Tylers Green is in Chepping Wycombe Parish (CWPC) and despite being in a different parish, shares a combined Conservation Area with Penn which is large and very varied, encompassing an area of about 85 acres (34 hectares) with some 329 properties of which 50 are Listed Buildings. There are also Locally Listed and many unlisted buildings, particularly vernacular cottages, which contribute to the special character of the Conservation Area.
This pond is arguably the focal point for the village. It is one of a series of ponds marking the parish, district and deanery boundaries and has done so, unchanged, since the ponds marked the divide between the Saxon Hundreds of Burnham and Desborough, well over 1,000 years ago. Widmer probably means ‘wide pond’ in Old English and nearby fields took the same name. The pond was used for washing clothes, but not for drinking-water, which came either from roof water collected in underground tanks in every cottage garden, from a spring at Stumpwell off Beacon Hill, or in times of drought, from a 350 foot deep well at Rayners. The concern used to be to keep the water clean, and vociferous complaint was made if ducks were allowed on the pond. The Victorian pump was installed in 1989 in memory of Ken Stevens a long time chairman of CWPC.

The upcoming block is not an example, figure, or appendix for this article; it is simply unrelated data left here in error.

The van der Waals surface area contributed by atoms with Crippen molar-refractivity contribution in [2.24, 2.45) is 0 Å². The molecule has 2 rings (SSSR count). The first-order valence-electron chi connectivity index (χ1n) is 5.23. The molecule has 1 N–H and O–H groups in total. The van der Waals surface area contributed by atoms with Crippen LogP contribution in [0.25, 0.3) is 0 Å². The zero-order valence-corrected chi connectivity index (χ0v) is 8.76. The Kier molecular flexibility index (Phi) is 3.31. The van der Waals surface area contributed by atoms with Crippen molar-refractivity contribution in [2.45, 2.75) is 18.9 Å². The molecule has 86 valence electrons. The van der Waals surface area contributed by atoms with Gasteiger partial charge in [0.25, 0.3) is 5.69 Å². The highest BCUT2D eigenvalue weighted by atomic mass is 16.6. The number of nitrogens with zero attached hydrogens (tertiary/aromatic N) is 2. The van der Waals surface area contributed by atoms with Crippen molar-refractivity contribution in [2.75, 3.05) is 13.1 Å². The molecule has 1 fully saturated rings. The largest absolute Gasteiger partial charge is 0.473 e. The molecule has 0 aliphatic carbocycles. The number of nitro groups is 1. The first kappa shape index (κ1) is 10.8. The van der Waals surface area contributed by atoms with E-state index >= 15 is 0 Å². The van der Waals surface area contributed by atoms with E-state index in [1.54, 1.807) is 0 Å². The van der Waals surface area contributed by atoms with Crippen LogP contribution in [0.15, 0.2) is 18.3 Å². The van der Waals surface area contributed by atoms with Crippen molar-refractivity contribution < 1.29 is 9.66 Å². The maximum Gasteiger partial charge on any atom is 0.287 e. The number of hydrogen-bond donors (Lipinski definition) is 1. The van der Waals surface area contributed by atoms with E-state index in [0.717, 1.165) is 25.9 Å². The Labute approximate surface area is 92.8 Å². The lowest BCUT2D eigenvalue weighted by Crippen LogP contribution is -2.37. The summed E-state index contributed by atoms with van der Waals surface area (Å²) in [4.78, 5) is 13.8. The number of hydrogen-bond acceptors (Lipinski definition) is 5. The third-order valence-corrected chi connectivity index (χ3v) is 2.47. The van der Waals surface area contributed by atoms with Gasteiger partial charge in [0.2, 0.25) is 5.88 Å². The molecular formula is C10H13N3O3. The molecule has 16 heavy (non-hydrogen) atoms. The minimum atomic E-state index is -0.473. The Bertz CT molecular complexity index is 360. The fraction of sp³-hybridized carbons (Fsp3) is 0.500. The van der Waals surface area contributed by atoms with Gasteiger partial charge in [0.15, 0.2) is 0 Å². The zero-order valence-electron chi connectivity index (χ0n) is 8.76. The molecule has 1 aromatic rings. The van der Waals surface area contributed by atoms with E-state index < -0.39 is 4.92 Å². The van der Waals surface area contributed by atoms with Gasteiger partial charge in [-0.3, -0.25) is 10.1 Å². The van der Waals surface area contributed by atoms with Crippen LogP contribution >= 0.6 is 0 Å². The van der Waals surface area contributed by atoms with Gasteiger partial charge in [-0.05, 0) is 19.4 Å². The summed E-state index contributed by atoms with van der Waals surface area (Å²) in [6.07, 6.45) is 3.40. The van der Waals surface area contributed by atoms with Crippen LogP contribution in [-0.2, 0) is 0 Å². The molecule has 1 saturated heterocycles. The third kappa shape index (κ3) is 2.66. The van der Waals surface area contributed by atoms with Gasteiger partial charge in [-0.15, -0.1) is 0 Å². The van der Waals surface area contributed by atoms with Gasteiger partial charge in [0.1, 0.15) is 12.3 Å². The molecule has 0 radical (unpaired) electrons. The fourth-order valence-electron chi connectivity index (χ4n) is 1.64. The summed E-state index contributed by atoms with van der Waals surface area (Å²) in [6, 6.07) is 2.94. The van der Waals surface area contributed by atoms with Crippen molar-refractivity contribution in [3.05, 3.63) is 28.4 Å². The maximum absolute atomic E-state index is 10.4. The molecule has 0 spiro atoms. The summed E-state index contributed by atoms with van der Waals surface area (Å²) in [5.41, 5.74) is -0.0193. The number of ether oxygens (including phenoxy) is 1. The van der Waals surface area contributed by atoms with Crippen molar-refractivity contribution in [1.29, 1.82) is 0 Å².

The Rayners Estate
Sir Philip Rose (1816-83) built his manor house, Rayners, in 1847. He was the squire of Tylers Green, employed many of the inhabitants, built St Margaret’s Church and owned or built many other buildings. He was a remarkable man, a solicitor who came from a successful Wycombe family, many of them Mayors. In 1841, when he was still only 25 years old, one of his clerks got TB and he could find no London hospital to take him because ‘consumption’ was thought to be so contagious. He thereupon organised and inspired his elders to set up the Brompton Hospital, now world famous, with Queen Victoria as the patron, Prince Albert laying the foundation stone, a dozen peers and bishops on the committee and Charles Dickens speaking on his behalf.